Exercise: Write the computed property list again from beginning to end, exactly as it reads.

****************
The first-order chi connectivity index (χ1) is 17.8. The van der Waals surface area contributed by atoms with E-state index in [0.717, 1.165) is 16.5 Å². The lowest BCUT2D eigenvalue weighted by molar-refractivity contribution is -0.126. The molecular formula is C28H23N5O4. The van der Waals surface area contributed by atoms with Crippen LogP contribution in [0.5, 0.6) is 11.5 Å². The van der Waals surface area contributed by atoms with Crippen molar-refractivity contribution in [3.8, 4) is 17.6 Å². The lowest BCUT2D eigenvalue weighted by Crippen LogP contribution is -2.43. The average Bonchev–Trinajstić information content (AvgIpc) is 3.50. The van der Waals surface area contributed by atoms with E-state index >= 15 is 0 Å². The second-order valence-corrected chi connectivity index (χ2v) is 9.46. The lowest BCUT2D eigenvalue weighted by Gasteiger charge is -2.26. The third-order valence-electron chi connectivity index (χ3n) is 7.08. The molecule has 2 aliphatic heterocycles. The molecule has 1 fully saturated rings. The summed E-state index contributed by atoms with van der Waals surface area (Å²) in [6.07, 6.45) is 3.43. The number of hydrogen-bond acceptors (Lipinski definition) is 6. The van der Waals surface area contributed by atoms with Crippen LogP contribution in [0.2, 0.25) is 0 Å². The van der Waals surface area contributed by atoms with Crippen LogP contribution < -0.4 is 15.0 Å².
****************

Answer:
The first-order chi connectivity index (χ1) is 17.8. The van der Waals surface area contributed by atoms with E-state index in [0.717, 1.165) is 16.5 Å². The lowest BCUT2D eigenvalue weighted by molar-refractivity contribution is -0.126. The molecular formula is C28H23N5O4. The van der Waals surface area contributed by atoms with Crippen LogP contribution in [0.5, 0.6) is 11.5 Å². The van der Waals surface area contributed by atoms with Crippen molar-refractivity contribution in [3.8, 4) is 17.6 Å². The lowest BCUT2D eigenvalue weighted by Crippen LogP contribution is -2.43. The average Bonchev–Trinajstić information content (AvgIpc) is 3.50. The van der Waals surface area contributed by atoms with E-state index >= 15 is 0 Å². The second-order valence-corrected chi connectivity index (χ2v) is 9.46. The lowest BCUT2D eigenvalue weighted by Gasteiger charge is -2.26. The third-order valence-electron chi connectivity index (χ3n) is 7.08. The molecule has 2 aliphatic heterocycles. The molecule has 1 fully saturated rings. The summed E-state index contributed by atoms with van der Waals surface area (Å²) in [6.07, 6.45) is 3.43. The number of hydrogen-bond acceptors (Lipinski definition) is 6. The van der Waals surface area contributed by atoms with Crippen LogP contribution in [0.2, 0.25) is 0 Å². The van der Waals surface area contributed by atoms with Crippen LogP contribution < -0.4 is 15.0 Å².